If you’re a vinyl enthusiast or a DJ, you’re probably familiar with the concept of pitch control on a turntable.
But have you ever wondered what the tempo range function does?
It’s displayed in percentages beside the key lock and can be adjusted to various %s.
In this article, we’ll explore the ins and outs of tempo range on a turntable, including how it affects your ability to adjust the tempo and pitch of your music.
Whether you’re a seasoned pro or just starting out, understanding tempo range is essential for getting the most out of your turntable.
So let’s dive in and explore this important feature in more detail!
What Does Tempo Range Do On A Turntable
Tempo range is a function on a turntable that allows you to adjust the speed of the platter rotation, which in turn affects the pitch of the music being played.
The tempo range function is displayed in percentages beside the key lock and can be adjusted to various %s. This means that you can slow down or speed up the track by a certain number of beats per minute (BPM) depending on the percentage you choose.
For example, if you are playing a track that is 100 BPM at a pitch range of 6%, it means you can slow down or speed up the track by 6 BPM either way. If you change the range to 12%, you can then move the pitch by 12 BPM either way.
It’s important to note that if you increase the pitch range, you decrease the sensitivity of the slider. This means that if you have the range at 6%, you will get around 0.01 BPM increments, but if you double the range to 12%, the increments will be 0.02 BPM.
The original BPM of a track is also a factor in how much it will slow down or speed up at a particular range. For example, a 128 BPM track at 6% will slow and speed up by 7.68 BPM, which is 6% of 128. To work this out, use this simple formula: original BPM / range X 100 = BPM.
It’s important to understand how tempo range works because it allows you to beatmatch tracks and create seamless transitions between songs. By adjusting the tempo and pitch of your music, you can create unique mixes that keep your audience engaged and dancing all night long.
Understanding Pitch Control
Pitch control is a feature on turntables that allows the listener to adjust the playback speed of records, which in turn affects the pitch of the music being played. The pitch control actually adjusts the speed of the platter rotation rather than the pitch itself. Lowering the frequency will also lower the pitch, and this is what pitch control does – it slows down (or speeds up) the platter rotation by a certain amount. This reduces (or increases) the number of times the record will spin past the needle in one second (i.e. the frequency), and therefore, the pitch will drop (or rise).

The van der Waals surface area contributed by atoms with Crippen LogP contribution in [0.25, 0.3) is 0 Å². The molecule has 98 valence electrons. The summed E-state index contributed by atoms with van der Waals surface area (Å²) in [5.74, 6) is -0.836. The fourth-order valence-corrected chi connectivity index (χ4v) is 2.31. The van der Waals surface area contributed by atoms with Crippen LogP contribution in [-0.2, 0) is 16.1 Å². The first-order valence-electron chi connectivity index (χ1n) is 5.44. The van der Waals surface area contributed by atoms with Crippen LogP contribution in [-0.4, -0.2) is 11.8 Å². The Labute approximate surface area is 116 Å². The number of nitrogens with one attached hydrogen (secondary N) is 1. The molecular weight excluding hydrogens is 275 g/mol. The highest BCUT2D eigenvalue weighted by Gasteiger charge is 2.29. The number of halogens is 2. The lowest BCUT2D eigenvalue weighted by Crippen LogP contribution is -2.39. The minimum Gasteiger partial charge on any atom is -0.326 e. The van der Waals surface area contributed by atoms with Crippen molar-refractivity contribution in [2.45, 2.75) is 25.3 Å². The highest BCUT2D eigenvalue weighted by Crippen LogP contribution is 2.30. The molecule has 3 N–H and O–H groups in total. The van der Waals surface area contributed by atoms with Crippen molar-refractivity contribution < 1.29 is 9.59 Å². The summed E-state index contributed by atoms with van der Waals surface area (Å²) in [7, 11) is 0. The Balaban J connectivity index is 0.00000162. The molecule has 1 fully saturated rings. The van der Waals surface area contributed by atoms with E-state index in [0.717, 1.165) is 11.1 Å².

It’s important to note that when using pitch control to reduce the pitch of a track, it also causes the tempo (beats per minute, BPM) of the track to drop. Conversely, if you want to increase the BPM count of your track, you can do so by giving the pitch control a bit of a boost in the positive direction.
Pitch adjustment is crucial because it determines how your records are going to sound. Too fast, and everything will sound rushed and higher in frequency. Having a pitch adjustment on your record player is essential because it allows you to correct any speed problems that may occur, resulting in better audio quality produced by your record player.
Many modern record players have digital pitch controls that allow for more precise adjustments, while older style players usually had a knob on the side of the unit that would allow you to change the pitch a limited number of times. If you want to set the pitch on a turntable, you must look at the kind of turntable you are working with. Some are equipped with pitch adjustment controls and a strobe that can allow you to fine-tune the speed at which the record spins, thus affecting its eventual pitch. Some are less well-endowed and require screwing or unscrewing the potentiometer at the bottom of the turntable.
What Is Tempo Range?
Tempo range is a function on a turntable that allows you to adjust the speed of the platter rotation, which in turn affects the pitch of the music being played. This function is displayed in percentages beside the key lock and can be adjusted to various %s.
The purpose of tempo range is to allow you to adjust the speed of a track to match the tempo of another track being played. This is an essential tool for DJs who want to create seamless transitions between songs and keep the energy of the dancefloor high.